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Fish On Fridays II

By popular demand, he’s back! Who, you ask? Why, it’s guest blogger “my name is a different kind of fish every time I post a comment on BD00’s blawg“. Here’s the second installment of “Fish (Sometimes) On Friday“. Enjoy!

Surrounded by Marching Morons

 The trouble with the world is that the stupid are cocksure and the intelligent are full of doubt.”~Bertrand Russell

I saw that quote on the back door of a tractor trailer while driving down the highway. It wasn’t scribbled by hand in the dirty road buildup – it was actually printed on the truck itself as part of the company’s on-road marketing.  Don’t ask me what the company was. I don’t remember, other than it was some printing/copying company delivery truck.  Not sure how that quote was relevant to their business, but it sure is relevant to mine (and maybe yours?)

Does it ever feel like you’re the only one in your org who knows what’s going on, what needs to be done, and ends up taking care of it because the clowns around you are clueless?

Ayn Rand‘s character John Galt in Atlas Shrugged has this to say:

The man at the top of the intellectual pyramid contributes the most to all those below him, but gets nothing except his material payment, receiving no intellectual bonus from others to add to the value of his time. The man at the bottom who, left to himself, would starve in his hopeless ineptitude, contributes nothing to those above him, but receives the bonus of all of their brains.

I scraped the above from  Mike LaBossiere‘s blog Talking Philosophy where he also says:

…innovations and inventions are developed by relatively few people and then used by the many who generally have little understanding of the technology, science, or theories involved.

All this started tickling the back of my head because I remember reading a short story from a Science Fiction collection back in the days of my youth and for the life of me, couldn’t remember what it was called or who wrote it.

After hours of fruitless explorations of my overloaded bookshelves (I did find an old quarter!), I sat down to an internet search where lo and behold, I uncovered the source of my memory.

Cyril M. Kornbluth published a short story in 1951 (no I don’t have the original, just a late 70’s paperback with a bunch of older recycled stories by Asimov, Heinlein, Clarke, etc.) entitled The Marching Morons. I actually found the full text here, but to summarize, The story is set hundreds of years in the future: the date is 7-B-936. A man from the past, John Barlow, is reanimated in this future, where he discovers a fantastic world where people drive around in fancy souped up convertibles at hundreds of miles-per-hour with the wind blowing in their face, but very little makes sense, until he learns that due to a massive population explosion, there are only a small group of intelligent people in the world who struggle to support this ever growing population where the average IQ is around 45. (If you’re interested, you can cheat and read the ‘cliff notes’ synopsis here.)  My favorite part is when he realizes why the wind is blowing in his face, even though it doesn’t feel like he’s traveling very fast.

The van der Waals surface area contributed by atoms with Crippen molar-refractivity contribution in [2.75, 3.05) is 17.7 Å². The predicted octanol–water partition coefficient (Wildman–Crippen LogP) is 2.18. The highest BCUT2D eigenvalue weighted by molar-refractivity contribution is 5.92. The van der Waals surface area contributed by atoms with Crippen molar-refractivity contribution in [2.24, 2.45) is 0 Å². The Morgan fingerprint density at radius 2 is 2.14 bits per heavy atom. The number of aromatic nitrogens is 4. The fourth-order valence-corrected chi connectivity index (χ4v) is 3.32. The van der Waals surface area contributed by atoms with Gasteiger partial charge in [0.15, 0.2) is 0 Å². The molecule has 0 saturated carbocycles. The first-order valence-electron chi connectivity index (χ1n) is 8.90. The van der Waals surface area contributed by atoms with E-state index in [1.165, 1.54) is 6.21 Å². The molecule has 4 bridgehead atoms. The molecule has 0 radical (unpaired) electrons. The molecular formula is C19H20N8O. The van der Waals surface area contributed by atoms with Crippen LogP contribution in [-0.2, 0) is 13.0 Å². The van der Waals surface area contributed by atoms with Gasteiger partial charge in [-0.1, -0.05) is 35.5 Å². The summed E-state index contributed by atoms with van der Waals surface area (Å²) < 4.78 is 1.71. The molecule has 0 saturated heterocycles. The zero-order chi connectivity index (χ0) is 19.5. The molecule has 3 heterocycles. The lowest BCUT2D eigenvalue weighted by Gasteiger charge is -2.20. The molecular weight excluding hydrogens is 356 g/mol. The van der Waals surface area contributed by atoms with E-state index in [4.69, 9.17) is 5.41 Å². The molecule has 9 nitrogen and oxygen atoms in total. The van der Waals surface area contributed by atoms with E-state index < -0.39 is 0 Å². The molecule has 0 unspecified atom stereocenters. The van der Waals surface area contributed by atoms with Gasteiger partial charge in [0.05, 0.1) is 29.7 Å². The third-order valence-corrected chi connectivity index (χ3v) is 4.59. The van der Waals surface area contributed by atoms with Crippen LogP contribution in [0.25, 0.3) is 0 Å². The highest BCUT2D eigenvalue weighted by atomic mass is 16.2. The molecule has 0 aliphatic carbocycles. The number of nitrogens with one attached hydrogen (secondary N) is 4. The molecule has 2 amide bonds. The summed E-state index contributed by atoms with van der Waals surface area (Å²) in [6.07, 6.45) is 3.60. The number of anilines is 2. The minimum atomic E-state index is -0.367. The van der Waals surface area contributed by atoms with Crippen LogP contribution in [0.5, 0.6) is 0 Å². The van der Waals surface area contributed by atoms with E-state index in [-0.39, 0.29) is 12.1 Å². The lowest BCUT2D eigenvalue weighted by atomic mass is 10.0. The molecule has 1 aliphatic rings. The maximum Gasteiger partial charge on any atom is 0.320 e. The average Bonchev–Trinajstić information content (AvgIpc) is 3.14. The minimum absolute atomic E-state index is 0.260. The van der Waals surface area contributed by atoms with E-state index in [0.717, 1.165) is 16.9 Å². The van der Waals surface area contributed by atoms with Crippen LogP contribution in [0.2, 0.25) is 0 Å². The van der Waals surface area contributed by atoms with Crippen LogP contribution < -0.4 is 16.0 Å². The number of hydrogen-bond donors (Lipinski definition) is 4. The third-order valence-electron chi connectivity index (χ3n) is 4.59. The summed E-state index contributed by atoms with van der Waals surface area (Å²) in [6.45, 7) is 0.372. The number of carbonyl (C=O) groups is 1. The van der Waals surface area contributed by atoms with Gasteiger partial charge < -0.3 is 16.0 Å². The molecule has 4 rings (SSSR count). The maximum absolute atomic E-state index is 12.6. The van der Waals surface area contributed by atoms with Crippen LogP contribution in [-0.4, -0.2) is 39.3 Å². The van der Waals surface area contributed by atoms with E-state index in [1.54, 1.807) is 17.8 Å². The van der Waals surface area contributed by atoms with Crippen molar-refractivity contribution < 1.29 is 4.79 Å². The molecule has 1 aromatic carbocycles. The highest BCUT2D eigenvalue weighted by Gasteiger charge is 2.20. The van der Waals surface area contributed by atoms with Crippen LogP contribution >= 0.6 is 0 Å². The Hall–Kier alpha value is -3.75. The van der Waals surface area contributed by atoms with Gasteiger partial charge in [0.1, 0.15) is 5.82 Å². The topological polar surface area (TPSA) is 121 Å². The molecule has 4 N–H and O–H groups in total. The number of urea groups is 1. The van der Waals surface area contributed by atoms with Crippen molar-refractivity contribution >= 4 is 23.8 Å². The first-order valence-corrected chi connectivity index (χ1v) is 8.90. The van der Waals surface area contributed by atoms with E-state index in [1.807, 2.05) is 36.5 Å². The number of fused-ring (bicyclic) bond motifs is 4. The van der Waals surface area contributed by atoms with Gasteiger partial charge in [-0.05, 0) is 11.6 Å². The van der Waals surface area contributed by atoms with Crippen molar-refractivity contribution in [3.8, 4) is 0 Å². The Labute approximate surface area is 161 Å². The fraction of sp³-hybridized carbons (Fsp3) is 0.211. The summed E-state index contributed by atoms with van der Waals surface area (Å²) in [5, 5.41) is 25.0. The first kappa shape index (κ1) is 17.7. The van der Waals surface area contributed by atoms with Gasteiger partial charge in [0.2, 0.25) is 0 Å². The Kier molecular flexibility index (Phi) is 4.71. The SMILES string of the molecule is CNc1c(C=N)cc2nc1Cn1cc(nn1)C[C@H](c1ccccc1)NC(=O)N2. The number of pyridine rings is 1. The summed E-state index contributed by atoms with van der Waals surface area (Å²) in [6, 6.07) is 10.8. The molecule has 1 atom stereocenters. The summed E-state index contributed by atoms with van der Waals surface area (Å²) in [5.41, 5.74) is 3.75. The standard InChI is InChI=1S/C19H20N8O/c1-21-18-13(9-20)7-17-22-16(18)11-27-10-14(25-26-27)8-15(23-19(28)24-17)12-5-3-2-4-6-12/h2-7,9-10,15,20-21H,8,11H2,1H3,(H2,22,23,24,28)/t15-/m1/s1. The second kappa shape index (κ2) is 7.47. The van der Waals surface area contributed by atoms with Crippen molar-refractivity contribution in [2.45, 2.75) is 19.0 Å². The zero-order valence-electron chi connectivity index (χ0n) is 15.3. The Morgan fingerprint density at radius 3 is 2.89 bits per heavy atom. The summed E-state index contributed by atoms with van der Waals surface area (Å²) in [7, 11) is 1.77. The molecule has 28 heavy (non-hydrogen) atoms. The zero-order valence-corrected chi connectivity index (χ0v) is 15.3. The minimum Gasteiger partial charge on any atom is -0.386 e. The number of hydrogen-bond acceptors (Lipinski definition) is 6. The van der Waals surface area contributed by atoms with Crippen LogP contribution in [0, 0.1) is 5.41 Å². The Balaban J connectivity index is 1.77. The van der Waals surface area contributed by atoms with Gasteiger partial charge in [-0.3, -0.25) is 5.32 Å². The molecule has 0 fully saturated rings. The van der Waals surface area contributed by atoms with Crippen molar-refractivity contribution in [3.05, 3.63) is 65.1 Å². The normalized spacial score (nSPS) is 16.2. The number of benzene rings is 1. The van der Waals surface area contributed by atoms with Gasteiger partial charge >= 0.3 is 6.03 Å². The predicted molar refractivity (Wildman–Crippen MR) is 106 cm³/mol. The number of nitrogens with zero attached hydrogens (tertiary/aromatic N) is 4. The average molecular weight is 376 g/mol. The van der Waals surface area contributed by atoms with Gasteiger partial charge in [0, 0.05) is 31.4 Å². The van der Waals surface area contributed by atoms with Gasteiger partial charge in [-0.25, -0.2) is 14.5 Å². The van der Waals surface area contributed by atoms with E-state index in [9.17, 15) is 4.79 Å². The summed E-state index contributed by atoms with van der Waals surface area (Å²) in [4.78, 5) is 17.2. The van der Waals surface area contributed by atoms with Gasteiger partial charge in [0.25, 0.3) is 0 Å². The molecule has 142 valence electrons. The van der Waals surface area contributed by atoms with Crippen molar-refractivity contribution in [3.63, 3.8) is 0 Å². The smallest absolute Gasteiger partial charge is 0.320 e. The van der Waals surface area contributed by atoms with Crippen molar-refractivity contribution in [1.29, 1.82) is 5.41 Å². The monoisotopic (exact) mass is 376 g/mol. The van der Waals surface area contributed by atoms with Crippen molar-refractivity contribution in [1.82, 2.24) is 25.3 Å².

In my work, as I’ve said before, I’m a designer (with a lower case ‘d’, for style).  I went through lots of schooling to learn my trade – I even have a masters degree.  As a result, I’ve received a great deal of highly specialized training in how to think, look at the world, and solve problems.  Innovate.  All my peers are cut of the same cloth with years of experience, training, and successful problem-solving under our collective belts.  Programmers are the same–you don’t learn code from the back of a crackerjack box.  (or maybe you did, which could be the root of the problem).

Most of the other supporting cast in our company, on the other hand, lack this specialized focus – many have simply fallen into their current management and executive positions by luck, in-the-right-place opportunity, or because they fit the suit.  These are the people who set the parameters of a project, provide the starting information, eventually critique the solution, and the approach to that solution even though they themselves lack the knowledge to effectively ‘drive the bus‘.  And as Adam Bellows says, “… the more incompetent someone is in a particular area, the less qualified that person is to assess anyone’s skill in that space, including their own.”  As BD00’s post on interdisciplinary team effort complexity shows, as a business grows, the seemingly disconnected groups that influence the project direction also lack many of the skills to even complete it, so their own inputs add little relative value to the result other than increasing the size of the output pile – and it’s relative stench.

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